Telegram hit by DDoS Attack! Blames China


The company said it received "gadzillions of garbage requests" which overwhelmed its servers, and it turns out that most of these originated in China.

The well-known Telegram messaging service fell victim to a DDoS attack yesterday, as a result of which users in different regions were no longer connected.

Describing the cyber attack as "state actor-sized", Durov said the incident "coincided with protests in Hong Kong". "This case was not an exception", Mr Durov tweeted.

Telegram and other secure messaging apps have been used by Hong Kong protesters who want to hide their identities while coordinating protests to avoid surveillance.

China's cyberspace administration did not immediately respond to AFP's request for comment.

Communication apps such as Telegram, which use encryption to secure messages, are often used by activists to organise protests.

Encrypted messaging app Telegram was hit by a massive DDoS attack in Asia amid huge unrest on the streets of Hong Kong.

More news: Instagram down: App restored after suffering global outage
More news: NCLT adjourns hearing on Jet Airways to June 20
More news: Trump mocked for 'Prince of Whales' tweet

Mark Skilton, professor of Practice at Warwick Business School, said: "This type of attack is government censorship using cyber tools to block Internet traffic".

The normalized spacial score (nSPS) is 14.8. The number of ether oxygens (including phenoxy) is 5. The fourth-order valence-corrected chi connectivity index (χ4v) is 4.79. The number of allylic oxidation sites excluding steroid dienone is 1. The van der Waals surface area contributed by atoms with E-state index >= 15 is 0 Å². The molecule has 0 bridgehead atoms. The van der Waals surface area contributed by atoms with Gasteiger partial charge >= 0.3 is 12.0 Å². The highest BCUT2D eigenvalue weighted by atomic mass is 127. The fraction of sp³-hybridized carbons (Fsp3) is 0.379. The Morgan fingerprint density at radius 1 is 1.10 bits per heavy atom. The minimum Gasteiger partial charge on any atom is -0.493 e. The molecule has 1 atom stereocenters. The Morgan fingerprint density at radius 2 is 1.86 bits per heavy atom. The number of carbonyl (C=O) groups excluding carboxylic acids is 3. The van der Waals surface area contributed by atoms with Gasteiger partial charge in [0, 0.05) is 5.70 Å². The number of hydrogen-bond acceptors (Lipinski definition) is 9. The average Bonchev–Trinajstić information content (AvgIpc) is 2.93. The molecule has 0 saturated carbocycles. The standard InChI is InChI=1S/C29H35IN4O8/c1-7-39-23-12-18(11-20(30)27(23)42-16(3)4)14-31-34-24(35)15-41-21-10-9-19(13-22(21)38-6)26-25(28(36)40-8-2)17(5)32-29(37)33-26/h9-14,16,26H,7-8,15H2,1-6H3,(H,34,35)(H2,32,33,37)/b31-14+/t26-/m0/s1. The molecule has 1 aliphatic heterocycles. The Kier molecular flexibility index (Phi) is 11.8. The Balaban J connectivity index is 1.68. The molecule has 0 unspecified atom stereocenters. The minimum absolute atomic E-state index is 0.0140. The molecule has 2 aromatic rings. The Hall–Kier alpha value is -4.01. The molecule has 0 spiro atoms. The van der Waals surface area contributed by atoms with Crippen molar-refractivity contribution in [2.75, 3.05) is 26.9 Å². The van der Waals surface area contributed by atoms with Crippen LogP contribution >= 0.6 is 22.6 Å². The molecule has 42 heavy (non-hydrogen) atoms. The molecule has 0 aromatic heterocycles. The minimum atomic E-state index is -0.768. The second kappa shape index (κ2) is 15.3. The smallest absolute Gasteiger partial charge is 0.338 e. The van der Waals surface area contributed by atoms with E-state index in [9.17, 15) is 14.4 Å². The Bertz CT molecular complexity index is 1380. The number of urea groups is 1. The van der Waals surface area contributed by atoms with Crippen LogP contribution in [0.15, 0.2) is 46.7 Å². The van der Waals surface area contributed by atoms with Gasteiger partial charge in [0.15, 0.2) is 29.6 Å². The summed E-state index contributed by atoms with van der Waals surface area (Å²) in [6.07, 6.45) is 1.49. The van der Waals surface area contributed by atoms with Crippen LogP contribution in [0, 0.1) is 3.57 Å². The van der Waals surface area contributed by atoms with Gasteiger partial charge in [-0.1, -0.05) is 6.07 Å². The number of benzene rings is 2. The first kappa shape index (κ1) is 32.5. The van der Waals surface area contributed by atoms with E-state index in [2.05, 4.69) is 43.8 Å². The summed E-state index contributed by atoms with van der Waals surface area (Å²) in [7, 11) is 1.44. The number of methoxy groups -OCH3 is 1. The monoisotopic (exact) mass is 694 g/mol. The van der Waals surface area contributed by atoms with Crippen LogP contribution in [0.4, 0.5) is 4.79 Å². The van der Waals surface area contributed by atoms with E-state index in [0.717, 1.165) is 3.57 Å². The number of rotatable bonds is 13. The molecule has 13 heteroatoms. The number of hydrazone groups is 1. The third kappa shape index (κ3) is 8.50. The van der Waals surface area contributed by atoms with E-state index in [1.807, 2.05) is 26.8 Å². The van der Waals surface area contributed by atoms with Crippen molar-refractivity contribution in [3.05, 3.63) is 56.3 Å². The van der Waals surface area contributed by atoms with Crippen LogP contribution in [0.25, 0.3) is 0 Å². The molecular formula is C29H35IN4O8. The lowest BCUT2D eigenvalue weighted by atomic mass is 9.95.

Britain formally controlled Hong Kong as a colonial power until it was handed over to China in 1997, but the city has enjoyed relative autonomy from mainland China's authoritarian police state. South China Morning Post reported that earlier this week Ivan Ip, a man who ran a large Telegram messaging group, was arrested by the police. Imagine that an army of lemmings just jumped the queue at McDonald's in front of you - and each is ordering a whopper.

The protests are over fears that passing an extradition bill in the country will lead to Hong Kong becoming more under the control of China.

Hong Kong protesters have grown increasingly concerned about legal repercussions as Beijing tightens its influence over the former British colony and the local government prosecutes demonstrators.

Bloomberg reports that encrypted peer-to-peer messaging services Telegram and Firechat are now two of the top-trending apps in Hong Kong's Apple store.

Back then, the country was also going through internal issues where the people stood up against their government, as China started cracking down on the country's human rights lawyers.